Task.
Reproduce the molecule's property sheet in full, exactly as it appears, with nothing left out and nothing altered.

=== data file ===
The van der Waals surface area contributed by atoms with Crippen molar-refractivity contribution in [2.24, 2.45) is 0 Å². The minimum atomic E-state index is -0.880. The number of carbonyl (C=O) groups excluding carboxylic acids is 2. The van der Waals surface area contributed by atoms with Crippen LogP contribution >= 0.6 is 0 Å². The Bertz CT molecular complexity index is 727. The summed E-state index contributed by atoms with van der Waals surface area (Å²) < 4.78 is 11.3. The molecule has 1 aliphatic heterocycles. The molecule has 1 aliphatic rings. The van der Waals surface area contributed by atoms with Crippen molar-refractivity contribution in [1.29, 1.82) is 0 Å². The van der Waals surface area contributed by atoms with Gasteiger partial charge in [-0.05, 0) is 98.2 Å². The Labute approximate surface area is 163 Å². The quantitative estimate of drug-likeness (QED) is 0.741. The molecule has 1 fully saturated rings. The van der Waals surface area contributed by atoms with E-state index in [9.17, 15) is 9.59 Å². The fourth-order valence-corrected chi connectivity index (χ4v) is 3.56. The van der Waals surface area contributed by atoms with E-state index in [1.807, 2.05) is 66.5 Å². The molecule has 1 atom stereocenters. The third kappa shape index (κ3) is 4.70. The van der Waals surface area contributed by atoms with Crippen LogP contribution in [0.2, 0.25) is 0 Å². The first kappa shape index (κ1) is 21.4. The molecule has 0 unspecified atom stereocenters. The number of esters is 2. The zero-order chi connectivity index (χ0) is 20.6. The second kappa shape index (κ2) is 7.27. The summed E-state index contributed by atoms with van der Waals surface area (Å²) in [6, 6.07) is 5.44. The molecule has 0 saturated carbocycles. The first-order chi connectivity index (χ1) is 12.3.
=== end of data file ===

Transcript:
The van der Waals surface area contributed by atoms with Crippen molar-refractivity contribution in [2.24, 2.45) is 0 Å². The minimum atomic E-state index is -0.880. The number of carbonyl (C=O) groups excluding carboxylic acids is 2. The van der Waals surface area contributed by atoms with Crippen LogP contribution >= 0.6 is 0 Å². The Bertz CT molecular complexity index is 727. The summed E-state index contributed by atoms with van der Waals surface area (Å²) < 4.78 is 11.3. The molecule has 1 aliphatic heterocycles. The molecule has 1 aliphatic rings. The van der Waals surface area contributed by atoms with Crippen molar-refractivity contribution in [1.29, 1.82) is 0 Å². The van der Waals surface area contributed by atoms with Gasteiger partial charge in [-0.05, 0) is 98.2 Å². The Labute approximate surface area is 163 Å². The quantitative estimate of drug-likeness (QED) is 0.741. The molecule has 1 fully saturated rings. The van der Waals surface area contributed by atoms with E-state index in [9.17, 15) is 9.59 Å². The fourth-order valence-corrected chi connectivity index (χ4v) is 3.56. The van der Waals surface area contributed by atoms with E-state index in [1.807, 2.05) is 66.5 Å². The molecule has 1 atom stereocenters. The third kappa shape index (κ3) is 4.70. The van der Waals surface area contributed by atoms with Crippen LogP contribution in [0.2, 0.25) is 0 Å². The first kappa shape index (κ1) is 21.4. The molecule has 0 unspecified atom stereocenters. The number of esters is 2. The zero-order chi connectivity index (χ0) is 20.6. The second kappa shape index (κ2) is 7.27. The summed E-state index contributed by atoms with van der Waals surface area (Å²) in [6, 6.07) is 5.44. The molecule has 0 saturated carbocycles. The first-order chi connectivity index (χ1) is 12.3.